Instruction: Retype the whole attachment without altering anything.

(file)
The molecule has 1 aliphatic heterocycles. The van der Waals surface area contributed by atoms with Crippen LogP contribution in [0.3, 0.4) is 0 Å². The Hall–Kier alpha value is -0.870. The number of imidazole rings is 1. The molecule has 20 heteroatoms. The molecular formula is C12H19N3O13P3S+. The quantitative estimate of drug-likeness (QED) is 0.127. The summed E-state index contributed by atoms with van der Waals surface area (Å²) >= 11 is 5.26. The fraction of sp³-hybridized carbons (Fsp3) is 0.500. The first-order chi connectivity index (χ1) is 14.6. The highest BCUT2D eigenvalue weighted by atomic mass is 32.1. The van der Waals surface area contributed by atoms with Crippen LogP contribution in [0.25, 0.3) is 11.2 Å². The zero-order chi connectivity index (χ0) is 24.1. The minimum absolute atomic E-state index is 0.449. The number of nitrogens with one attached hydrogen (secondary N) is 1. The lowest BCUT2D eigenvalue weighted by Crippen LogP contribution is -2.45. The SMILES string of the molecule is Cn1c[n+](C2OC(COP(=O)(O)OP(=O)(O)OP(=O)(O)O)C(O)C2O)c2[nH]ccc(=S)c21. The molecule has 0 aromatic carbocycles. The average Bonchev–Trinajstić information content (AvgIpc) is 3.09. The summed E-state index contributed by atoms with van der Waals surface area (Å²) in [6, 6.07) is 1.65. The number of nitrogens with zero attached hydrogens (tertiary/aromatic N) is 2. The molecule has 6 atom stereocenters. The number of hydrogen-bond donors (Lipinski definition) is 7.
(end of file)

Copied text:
The molecule has 1 aliphatic heterocycles. The van der Waals surface area contributed by atoms with Crippen LogP contribution in [0.3, 0.4) is 0 Å². The Hall–Kier alpha value is -0.870. The number of imidazole rings is 1. The molecule has 20 heteroatoms. The molecular formula is C12H19N3O13P3S+. The quantitative estimate of drug-likeness (QED) is 0.127. The summed E-state index contributed by atoms with van der Waals surface area (Å²) >= 11 is 5.26. The fraction of sp³-hybridized carbons (Fsp3) is 0.500. The first-order chi connectivity index (χ1) is 14.6. The highest BCUT2D eigenvalue weighted by atomic mass is 32.1. The van der Waals surface area contributed by atoms with Crippen LogP contribution in [0.25, 0.3) is 11.2 Å². The zero-order chi connectivity index (χ0) is 24.1. The minimum absolute atomic E-state index is 0.449. The number of nitrogens with one attached hydrogen (secondary N) is 1. The lowest BCUT2D eigenvalue weighted by Crippen LogP contribution is -2.45. The SMILES string of the molecule is Cn1c[n+](C2OC(COP(=O)(O)OP(=O)(O)OP(=O)(O)O)C(O)C2O)c2[nH]ccc(=S)c21. The molecule has 0 aromatic carbocycles. The average Bonchev–Trinajstić information content (AvgIpc) is 3.09. The summed E-state index contributed by atoms with van der Waals surface area (Å²) in [6, 6.07) is 1.65. The number of nitrogens with zero attached hydrogens (tertiary/aromatic N) is 2. The molecule has 6 atom stereocenters. The number of hydrogen-bond donors (Lipinski definition) is 7.